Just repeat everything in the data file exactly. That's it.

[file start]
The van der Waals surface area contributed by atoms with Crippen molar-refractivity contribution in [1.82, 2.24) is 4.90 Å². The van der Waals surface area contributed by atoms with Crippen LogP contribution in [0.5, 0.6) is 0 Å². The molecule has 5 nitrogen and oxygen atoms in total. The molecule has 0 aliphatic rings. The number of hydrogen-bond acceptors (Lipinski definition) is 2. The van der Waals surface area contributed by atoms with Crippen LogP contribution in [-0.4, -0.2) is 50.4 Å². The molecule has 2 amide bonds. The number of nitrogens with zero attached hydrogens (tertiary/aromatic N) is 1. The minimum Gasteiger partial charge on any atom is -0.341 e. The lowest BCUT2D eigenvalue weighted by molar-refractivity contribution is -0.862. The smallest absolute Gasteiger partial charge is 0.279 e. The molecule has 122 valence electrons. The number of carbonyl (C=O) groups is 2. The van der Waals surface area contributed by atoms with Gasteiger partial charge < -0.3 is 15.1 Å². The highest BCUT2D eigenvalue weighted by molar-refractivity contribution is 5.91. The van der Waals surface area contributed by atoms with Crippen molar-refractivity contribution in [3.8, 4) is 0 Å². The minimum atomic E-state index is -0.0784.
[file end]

The van der Waals surface area contributed by atoms with Crippen molar-refractivity contribution in [1.82, 2.24) is 4.90 Å². The van der Waals surface area contributed by atoms with Crippen LogP contribution in [0.5, 0.6) is 0 Å². The molecule has 5 nitrogen and oxygen atoms in total. The molecule has 0 aliphatic rings. The number of hydrogen-bond acceptors (Lipinski definition) is 2. The van der Waals surface area contributed by atoms with Crippen LogP contribution in [-0.4, -0.2) is 50.4 Å². The molecule has 2 amide bonds. The number of nitrogens with zero attached hydrogens (tertiary/aromatic N) is 1. The minimum Gasteiger partial charge on any atom is -0.341 e. The lowest BCUT2D eigenvalue weighted by molar-refractivity contribution is -0.862. The smallest absolute Gasteiger partial charge is 0.279 e. The molecule has 122 valence electrons. The number of carbonyl (C=O) groups is 2. The van der Waals surface area contributed by atoms with Gasteiger partial charge < -0.3 is 15.1 Å². The highest BCUT2D eigenvalue weighted by molar-refractivity contribution is 5.91. The van der Waals surface area contributed by atoms with Crippen molar-refractivity contribution in [3.8, 4) is 0 Å². The minimum atomic E-state index is -0.0784.